Actually, this might be a good place to throw in something I saw recently. Poking around on the Internet while researching something, I came across the blog of a conservative Catholic who is one among several who are irritated at what they see as possible liberalism in Pope Francis, and he brought up the possibility that Francis is not a pope but an antipope — a word that many have probably never heard of. It reminded me of a discussion I had with someone about five years ago who had been saying that the Bible somehow said that the final pope would be an antipope, but he was not using the word properly. I pointed this out to him, but he was in a “self-justification” mode and what I had to say fell on deaf ears. (He has since left our fellowship, declared that he is a Prophet, and believes that he is one of the Two Witnesses who is supposedly discussed in certain demonic prophecies he has spent time “decoding,” so his ears apparently only grew more “deaf-ish” as time passed.)

Does the Bible say that the final pope will be an antipope? One can only say this by misusing the word “antipope.” For instance, the fellow I mentioned above claimed that he was using it as a term to signify a pope who was demon-possessed or who went against the traditional teachings of the Catholic Church — something which is simply not the definition of the word. It’s interesting: Even this conservative Catholic blogger I came across who is irritated at Pope Francis doesn’t use the word “antipope” improperly, but, instead, uses it exactly as it is defined: a “pope” who was not canonically elected and who is a rival to a pope who is canonically elected. That’s the actual definition of “antipope.” This irritated, conservative Catholic blogger I came across wasn’t claiming that the Pope might be an “antipope” because of Francis’ expressed views or doctrinal leanings (which he did not like) but because he (the blogger) was exploring conspiracy talk that might indicate that Francis wasn’t canonically elected. (Something, by the way, that I don’t see, myself, as very probable. At the same time, it’s a pretty political system over there in Rome, and things can be made to seem invalid in the future if it ever becomes politically necessary. No doubts there. And the presence of the still-living Benedict could add to the politics of that. But those are considerations that don’t impact the discussion I’m entering here, which is what the word “antipope” means and whether or not the Bible has anything to say about it in relation to the False Prophet.)

Lest there be any doubt about the meaning of antipope, let’s consult some authorities (and even some “authorities”) on the English language.

  • antipope — one elected or claiming to be pope in opposition to the one canonically elected. (Merriam-Webster)
  • antipope — a person who is elected or claims to be pope in opposition to another held to be canonically chosen. (Random House from
  • antipope — a rival pope elected in opposition to one who has been canonically chosen (Collins English Dictionary from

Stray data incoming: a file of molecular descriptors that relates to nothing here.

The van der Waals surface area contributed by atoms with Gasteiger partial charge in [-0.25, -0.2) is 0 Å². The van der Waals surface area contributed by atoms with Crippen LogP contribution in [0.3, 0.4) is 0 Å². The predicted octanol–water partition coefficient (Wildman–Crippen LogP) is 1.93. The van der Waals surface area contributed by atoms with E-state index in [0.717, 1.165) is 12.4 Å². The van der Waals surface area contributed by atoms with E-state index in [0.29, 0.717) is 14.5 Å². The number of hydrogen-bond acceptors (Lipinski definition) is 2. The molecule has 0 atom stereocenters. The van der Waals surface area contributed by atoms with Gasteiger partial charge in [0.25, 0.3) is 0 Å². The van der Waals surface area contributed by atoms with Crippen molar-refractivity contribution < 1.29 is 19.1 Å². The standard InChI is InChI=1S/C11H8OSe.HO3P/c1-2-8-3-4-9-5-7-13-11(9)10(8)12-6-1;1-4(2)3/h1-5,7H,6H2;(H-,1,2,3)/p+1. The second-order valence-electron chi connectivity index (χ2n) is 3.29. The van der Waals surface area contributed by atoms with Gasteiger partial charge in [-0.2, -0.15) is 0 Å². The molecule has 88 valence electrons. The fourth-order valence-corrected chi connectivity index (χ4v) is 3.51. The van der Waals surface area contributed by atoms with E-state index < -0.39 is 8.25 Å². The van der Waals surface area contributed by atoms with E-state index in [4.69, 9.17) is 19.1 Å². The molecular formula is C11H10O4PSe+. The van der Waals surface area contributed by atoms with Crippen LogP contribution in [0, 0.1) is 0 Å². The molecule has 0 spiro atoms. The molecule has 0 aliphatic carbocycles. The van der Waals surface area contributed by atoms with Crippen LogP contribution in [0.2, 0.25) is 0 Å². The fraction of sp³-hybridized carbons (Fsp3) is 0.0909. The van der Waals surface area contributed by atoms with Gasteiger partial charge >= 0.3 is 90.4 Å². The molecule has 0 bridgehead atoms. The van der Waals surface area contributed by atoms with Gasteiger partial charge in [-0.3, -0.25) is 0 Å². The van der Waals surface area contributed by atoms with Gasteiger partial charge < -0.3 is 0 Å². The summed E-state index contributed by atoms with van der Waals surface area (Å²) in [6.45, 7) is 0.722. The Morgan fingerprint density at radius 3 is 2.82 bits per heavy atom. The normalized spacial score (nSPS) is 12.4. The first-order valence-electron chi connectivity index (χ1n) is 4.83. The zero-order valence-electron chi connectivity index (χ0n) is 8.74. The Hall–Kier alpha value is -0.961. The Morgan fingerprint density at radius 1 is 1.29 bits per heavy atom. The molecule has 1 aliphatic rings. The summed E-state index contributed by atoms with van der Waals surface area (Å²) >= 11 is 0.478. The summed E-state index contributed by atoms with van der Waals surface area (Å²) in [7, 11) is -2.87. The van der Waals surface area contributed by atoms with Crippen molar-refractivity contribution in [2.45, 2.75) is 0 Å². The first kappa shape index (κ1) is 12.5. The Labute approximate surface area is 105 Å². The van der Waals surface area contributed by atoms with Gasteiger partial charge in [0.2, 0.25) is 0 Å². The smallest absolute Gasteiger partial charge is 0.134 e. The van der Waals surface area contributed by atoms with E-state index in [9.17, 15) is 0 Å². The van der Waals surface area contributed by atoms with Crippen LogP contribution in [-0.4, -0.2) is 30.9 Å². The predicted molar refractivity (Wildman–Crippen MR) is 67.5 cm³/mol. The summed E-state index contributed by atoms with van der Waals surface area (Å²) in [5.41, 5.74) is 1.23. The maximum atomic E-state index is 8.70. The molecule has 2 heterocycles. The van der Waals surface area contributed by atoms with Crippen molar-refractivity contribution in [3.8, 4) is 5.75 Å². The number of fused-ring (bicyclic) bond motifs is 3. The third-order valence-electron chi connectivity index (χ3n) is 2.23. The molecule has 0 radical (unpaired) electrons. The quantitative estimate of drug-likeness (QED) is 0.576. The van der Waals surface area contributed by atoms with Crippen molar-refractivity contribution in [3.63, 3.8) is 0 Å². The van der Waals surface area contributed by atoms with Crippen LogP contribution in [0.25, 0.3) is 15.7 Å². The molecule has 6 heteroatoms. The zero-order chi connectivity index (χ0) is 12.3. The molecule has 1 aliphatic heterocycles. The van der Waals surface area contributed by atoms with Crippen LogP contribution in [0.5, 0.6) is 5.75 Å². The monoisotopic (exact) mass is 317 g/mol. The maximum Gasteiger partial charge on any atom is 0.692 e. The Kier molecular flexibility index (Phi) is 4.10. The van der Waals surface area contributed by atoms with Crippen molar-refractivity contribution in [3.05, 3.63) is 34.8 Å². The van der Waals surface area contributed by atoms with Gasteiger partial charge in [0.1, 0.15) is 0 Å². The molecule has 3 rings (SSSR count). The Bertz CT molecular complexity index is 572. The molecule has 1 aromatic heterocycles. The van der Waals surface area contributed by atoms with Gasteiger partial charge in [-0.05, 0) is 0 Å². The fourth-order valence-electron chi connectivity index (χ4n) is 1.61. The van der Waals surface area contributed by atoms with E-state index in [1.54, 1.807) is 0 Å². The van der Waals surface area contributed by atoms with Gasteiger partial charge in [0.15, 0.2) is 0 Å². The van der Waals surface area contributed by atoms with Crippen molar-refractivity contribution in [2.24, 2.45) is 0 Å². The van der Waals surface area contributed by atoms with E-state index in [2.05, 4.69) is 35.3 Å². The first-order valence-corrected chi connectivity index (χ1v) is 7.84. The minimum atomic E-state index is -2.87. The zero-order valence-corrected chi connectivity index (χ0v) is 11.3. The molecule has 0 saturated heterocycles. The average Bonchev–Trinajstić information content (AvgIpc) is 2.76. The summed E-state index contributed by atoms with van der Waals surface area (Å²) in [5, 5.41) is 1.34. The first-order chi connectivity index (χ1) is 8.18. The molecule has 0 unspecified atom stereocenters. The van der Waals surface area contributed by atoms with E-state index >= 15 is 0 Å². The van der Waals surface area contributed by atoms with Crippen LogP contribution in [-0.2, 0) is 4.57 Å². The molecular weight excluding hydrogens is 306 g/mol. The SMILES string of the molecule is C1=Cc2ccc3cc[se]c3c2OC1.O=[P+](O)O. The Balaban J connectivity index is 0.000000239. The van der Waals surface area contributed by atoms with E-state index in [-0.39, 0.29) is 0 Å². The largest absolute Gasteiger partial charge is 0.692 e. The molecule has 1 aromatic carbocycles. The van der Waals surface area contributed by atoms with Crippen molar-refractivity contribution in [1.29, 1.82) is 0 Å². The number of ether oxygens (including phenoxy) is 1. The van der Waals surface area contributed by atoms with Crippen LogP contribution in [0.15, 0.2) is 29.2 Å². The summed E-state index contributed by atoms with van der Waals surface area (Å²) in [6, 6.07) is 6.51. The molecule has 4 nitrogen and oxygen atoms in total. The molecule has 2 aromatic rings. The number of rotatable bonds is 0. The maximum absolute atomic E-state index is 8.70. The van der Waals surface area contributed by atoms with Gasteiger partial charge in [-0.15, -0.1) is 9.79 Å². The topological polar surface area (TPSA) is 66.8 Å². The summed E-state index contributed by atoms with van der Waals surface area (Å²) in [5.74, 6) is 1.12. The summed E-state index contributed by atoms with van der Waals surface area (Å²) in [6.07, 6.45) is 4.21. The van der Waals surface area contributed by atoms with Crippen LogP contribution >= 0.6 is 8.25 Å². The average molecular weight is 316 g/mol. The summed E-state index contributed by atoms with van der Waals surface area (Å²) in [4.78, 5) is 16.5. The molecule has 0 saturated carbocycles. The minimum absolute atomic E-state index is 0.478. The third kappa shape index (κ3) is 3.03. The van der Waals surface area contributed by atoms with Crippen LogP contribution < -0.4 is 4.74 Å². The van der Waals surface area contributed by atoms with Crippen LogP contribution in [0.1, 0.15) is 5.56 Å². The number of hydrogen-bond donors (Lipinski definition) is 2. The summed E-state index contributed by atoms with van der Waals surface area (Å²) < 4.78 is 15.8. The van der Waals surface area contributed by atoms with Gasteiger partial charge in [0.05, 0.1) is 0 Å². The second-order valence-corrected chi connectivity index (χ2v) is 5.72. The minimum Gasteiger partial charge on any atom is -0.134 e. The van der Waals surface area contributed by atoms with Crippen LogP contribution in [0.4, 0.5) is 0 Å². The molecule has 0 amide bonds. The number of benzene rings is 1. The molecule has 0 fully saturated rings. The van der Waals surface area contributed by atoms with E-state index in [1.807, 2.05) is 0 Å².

• antipope — A person claiming to be or elected pope in opposition to the one chosen by church law, as during a schism. (American Heritage Dictionary from
  • antipope — someone who is elected pope in opposition to another person who is held to be canonically elected (WordNet 3.0 from
  • antipope — “in the Roman Catholic church, one who opposes the legitimately elected bishop of Rome, endeavours to secure the papal throne, and to some degree succeeds materially in the attempt.” (Encyclopedia Brittanica)
  • antipope — a person established as pope in opposition to one held by others to be canonically elected (Oxford English Dictionary, Concise)
  • antipope — A pope elected in opposition to one held to be canonically chosen; spec. applied to those who resided at Avignon during ‘the great schism of the West.’ (Oxford English Dictionary, Full)
  • antipope — a person who, in opposition to the one who is generally seen as the legitimately elected Pope, makes a significantly accepted competing claim to be the Pope, the Bishop of Rome and leader of the Roman Catholic Church (Wikipedia)

The idea that an “antipope” is simply one who differs with the established teachings of the Church he has been elected to head is not in anyway a standard meaning of the word. And, unless one felt compelled to unnaturally force biblical prophecies to “conform” to those thrown out by heathens, diviners, demon worshippers, and others who “whisper and mutter,” there is no foundation at all to say something like “Bible prophecies indicate the False Prophet will be an antipope.” Now, might someone ignoring Isaiah 8:19-20 say such things? Sure. And might someone who wants to bastardize the Bible’s prophecies and “enhance” them with the sayings of demons and demon worshippers (unwitting or not) say such things? Sure. God condemns mixing His faith and His Word with that of demons for just such reasons — the result is always corruption of the truth, and those who seek to do so are condemned as “unequally yoked” in trying use both Christ and Belial (2 Cor. 6:14-17). Looking at some Catholic prophecies and noting how they seem like distortions of God’s Word, as David Jon Hill did once many years ago, is one thing. Using such demonic prophecies to “enhance” the purity of God’s Word is quite another and is condemned by Him.

Biblically, there is nothing at all in prophecy requiring that the final Pope be one who is not canonically elected. And there is no reason to confusingly claim that the Bible does predict an “antipope” except to adulterate the text by attempting to bring it into harmony with the “prophecies” of the heathens. Stick with God’s Word, and should anyone ask you to look to the writings of those who whisper and mutter, remind them that Isaiah 8:19-20 is still in the Bible.